As well as contributing to what is today widely referred to as intersectionality, the CRC also ‘originated’ the term ‘identity politics’. Today, identity politics is mostly invoked in a pejorative sense. On the political left, this phrase is often used to decry a lack of attention to class and a shift away from the politics of redistribution. Interestingly, Barbara Smith has recently argued that this is ‘horrifying, but not surprising … when folks on the left dismiss [identity] politics because their understanding of it comes from conservative sources’. For the CRC, Black women ‘needed to have a place where we could define our political priorities and act upon them. And that’s where identity politics comes from…What we were saying is that we have a right as people who are not just female, who are not solely Black, who are not just lesbians, who are not only working class, or workers – that we are people who embody all identities, and we have a right to build and define political theory and practice based upon that reality’ (quoted in Taylor 2017, pp. 60-61).

 

The third section of the Combahee River Collective Statement speaks to ‘Problems in Organizing Black Feminists’. In this section, the CRC address questions of racial, sexual, heterosexual and class privilege when being politically active across multiple fronts, as well as the experience of psychological harm and dispossession. The fourth section of the statement lists the various ‘Black Feminist Projects and Issues’ the CRC have organized and been involved in. These include, but are not limited to: discussion, reading and writing retreats, ‘sterilization abuse, abortion rights, battered women, rape and health care’, ‘conscious raising sessions’ and ‘workshops and educationals on Black feminism on college campuses, at women’s conferences, and most frequently for high school women’.

 

At the time of writing it is just over forty years since the publication of The Combahee River Collective Statement. However, the emergence of the Black Lives Matter movement has renewed interest in both the theory and practice of the CRC. The readings and resources provided below also demonstrate that the work of the CRC continues to shape attempts to create ‘Black Feminist classrooms’ (see Cespedes, Evans & Monteiro, 2018). What is more, students and scholars interested in participatory and solidarity action research may also want to consider the ways in which the CRC’s call for being able to ‘define our political priorities and act upon them’ might shape the politics and ethics of their research.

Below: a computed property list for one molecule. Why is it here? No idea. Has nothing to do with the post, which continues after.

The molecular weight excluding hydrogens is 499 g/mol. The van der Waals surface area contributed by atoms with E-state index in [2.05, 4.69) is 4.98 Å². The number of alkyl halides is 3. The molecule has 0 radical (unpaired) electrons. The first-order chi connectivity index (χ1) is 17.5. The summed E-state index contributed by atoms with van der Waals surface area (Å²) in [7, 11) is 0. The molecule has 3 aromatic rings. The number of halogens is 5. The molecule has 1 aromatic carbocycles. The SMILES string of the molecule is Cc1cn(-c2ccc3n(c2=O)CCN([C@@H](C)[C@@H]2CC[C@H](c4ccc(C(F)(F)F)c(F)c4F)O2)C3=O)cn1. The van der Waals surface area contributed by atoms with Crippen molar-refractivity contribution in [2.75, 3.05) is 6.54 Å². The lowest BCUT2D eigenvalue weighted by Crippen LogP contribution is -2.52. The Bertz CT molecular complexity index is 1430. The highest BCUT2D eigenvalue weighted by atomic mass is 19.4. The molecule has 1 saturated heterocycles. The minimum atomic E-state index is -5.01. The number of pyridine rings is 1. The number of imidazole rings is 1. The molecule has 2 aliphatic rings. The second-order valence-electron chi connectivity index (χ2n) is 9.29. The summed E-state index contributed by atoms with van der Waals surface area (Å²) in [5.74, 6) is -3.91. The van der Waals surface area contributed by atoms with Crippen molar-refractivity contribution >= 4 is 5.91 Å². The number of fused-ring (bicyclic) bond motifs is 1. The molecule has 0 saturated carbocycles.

Readings:
Combahee River Collective (1977) The Combahee River Collective Statement.
Cespedes, K. L. Evans, C. R.  & Monteiro, S. (2018) ‘The Combahee River Collective Forty Years Later: Social Healing within a Black Feminist Classroom’, Souls: A Critical Journal of Black Politics, Culture, and Society, 19 (3), pp. 377-389
Ransby, B. (2018) ‘Combahee at 40: New Conversations and Debates in Black Feminism – Editors Notes’, Souls: A Critical Journal of Black Politics, Culture, and Society, 19 (3), pp. 239-240.
Taylor, K-Y. (2017) (ed.) How we get free: Black Feminism and The Combahee River Collective. Chicago, Ill: Haymarket Books.

 

Further Readings & Resources:
Democracy Now (2018) ‘Keeanga-Yamahtta Taylor: What We Can Learn From the Black Feminists of the Combahee River Collective’, YouTube – video.
Left POCket Project (2020) ‘47. Combahee River Collective Statement’, YouTube – podcast.

 

Questions:
Why did the Combahee River Collective coming into being?
What are the defining features of The Combahee River Collective Statement?
What did the Combahee River Collective mean by ‘identity politics’ and in what ways does it differ from how others have used it?
According to the Combahee River Collective, what were the ‘problems in organizing Black Feminists’, and to what extent do these problems still exist?
Discuss the impact of The Combahee River Collective Statement.

 

Submitted by Stephen D. Ashe

Images: Combahee River Collective website